Actress Dorothy Patrick; Featured in '40s, '50s Films

Dorothy Patrick, who played a series of wholesome wives and sweethearts in films in the 1940s and '50s, has died of the complications of cancer. She was 65 when she died last Saturday at UCLA Medical Center.

A former Powers Model in New York, where she moved from her native Canada, she was a "Chesterfield Girl" when that cigarette company used beautiful women in its advertising campaigns and was appearing on stage when seen by a Metro-Goldwyn-Mayer talent scout.

Her first film was "Boy's Ranch," and over the years she was seen with such stars as Joan Crawford, Loretta Young, Robert Taylor and Wallace Beery in pictures ranging from "Come to the Stable," "Men of the Fighting Lady," "Mighty McGurk," "Torch Song" and more than 25 others.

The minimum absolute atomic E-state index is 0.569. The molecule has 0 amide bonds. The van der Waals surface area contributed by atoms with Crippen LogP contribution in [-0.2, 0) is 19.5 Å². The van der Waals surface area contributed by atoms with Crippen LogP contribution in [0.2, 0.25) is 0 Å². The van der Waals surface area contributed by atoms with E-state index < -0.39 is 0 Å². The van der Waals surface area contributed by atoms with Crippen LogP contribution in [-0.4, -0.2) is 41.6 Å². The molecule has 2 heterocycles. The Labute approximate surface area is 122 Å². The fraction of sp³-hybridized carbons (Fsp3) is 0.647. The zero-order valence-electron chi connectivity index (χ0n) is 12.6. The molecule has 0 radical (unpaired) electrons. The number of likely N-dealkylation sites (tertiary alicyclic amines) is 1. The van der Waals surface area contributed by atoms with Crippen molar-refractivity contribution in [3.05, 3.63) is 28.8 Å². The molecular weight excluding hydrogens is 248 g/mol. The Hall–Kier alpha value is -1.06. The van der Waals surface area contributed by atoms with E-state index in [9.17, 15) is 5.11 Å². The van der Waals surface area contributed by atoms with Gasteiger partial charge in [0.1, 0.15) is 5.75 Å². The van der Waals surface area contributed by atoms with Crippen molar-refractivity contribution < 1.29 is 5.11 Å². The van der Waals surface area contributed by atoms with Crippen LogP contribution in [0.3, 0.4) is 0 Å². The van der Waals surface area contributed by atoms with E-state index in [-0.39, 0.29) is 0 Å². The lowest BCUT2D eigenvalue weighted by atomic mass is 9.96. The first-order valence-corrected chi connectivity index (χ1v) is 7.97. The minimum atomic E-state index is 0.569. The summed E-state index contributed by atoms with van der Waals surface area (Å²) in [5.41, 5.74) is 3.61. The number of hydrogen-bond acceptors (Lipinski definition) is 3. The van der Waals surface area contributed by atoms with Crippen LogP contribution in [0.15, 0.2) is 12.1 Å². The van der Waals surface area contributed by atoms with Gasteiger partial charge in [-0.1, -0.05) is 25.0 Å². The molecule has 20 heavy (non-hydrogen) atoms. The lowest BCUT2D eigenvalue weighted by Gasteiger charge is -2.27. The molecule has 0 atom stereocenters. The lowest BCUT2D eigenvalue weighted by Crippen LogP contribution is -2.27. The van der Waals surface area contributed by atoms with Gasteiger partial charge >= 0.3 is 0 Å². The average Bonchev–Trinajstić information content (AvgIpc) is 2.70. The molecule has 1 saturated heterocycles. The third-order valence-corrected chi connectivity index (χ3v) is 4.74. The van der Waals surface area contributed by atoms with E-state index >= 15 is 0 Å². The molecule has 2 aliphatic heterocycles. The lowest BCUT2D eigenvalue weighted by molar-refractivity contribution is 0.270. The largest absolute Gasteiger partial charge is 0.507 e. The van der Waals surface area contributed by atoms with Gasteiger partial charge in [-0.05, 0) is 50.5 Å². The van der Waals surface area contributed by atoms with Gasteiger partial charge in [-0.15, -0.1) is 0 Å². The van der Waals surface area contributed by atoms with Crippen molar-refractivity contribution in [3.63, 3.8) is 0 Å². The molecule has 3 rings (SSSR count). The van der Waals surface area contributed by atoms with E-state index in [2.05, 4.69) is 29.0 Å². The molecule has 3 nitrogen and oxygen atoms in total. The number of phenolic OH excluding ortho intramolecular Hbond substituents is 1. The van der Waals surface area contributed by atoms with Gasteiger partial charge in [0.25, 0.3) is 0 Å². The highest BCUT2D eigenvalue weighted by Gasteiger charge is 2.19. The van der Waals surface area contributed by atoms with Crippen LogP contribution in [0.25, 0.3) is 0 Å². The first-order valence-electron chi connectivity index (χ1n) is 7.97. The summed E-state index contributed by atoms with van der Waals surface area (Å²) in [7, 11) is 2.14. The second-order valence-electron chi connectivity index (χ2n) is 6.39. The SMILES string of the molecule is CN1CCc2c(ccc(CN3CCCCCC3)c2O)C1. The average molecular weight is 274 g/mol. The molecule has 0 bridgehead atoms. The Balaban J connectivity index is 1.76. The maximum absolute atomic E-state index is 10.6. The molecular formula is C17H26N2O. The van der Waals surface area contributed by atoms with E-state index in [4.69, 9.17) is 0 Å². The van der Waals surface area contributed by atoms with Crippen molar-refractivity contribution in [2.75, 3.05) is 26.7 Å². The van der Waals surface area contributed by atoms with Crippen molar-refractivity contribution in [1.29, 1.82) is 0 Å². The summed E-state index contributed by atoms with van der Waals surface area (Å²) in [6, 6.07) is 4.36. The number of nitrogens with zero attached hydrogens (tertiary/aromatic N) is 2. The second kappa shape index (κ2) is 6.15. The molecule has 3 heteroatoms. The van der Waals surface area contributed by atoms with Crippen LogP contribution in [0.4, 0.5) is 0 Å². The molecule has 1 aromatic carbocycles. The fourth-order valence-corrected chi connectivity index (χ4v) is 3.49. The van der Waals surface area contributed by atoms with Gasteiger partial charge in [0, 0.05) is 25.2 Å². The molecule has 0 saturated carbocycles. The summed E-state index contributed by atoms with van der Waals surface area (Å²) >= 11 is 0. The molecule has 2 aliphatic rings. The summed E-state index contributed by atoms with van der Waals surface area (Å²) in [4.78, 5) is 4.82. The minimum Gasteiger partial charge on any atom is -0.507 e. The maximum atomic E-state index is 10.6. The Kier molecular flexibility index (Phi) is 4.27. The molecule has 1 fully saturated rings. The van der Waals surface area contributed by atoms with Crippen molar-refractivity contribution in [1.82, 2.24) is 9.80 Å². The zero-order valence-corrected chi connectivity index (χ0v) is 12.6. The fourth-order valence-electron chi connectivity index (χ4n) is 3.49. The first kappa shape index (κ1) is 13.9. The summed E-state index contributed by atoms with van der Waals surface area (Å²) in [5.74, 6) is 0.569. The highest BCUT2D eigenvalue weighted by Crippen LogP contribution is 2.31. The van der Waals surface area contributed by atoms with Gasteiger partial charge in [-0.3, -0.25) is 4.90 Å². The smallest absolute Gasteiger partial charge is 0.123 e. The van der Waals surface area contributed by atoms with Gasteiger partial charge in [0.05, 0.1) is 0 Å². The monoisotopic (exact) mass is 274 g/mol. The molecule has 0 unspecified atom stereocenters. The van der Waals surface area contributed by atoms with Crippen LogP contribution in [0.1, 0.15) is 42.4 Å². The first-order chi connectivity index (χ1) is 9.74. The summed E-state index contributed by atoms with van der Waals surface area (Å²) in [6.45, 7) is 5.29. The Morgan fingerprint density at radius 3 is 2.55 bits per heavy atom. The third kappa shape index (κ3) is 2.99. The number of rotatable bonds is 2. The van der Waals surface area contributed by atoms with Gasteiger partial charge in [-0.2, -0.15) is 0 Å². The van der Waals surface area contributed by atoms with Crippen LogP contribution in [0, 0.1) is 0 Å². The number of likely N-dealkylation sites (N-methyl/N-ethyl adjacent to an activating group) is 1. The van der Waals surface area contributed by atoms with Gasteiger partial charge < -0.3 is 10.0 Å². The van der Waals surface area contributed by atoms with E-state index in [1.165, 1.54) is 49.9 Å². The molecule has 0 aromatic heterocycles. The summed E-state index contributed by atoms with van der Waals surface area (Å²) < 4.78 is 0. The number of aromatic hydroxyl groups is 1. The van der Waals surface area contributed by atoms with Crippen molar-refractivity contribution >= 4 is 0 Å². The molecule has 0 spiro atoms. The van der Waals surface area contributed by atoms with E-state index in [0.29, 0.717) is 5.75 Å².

She was cast opposite Robert Walker as Mrs. Jerome Kern in the musical biography, "Till the Clouds Roll By," and portrayed Billie Holiday's employer in "New Orleans," the only film the legendary jazz singer ever made. She left her screen career in 1956 to raise her sons.

In addition to the sons, Terry Bowen and Les Patrick, she is survived by four grandchildren. Services are scheduled at Pierce Brothers Westwood Village Mortuary at 11:30 a.m. today.

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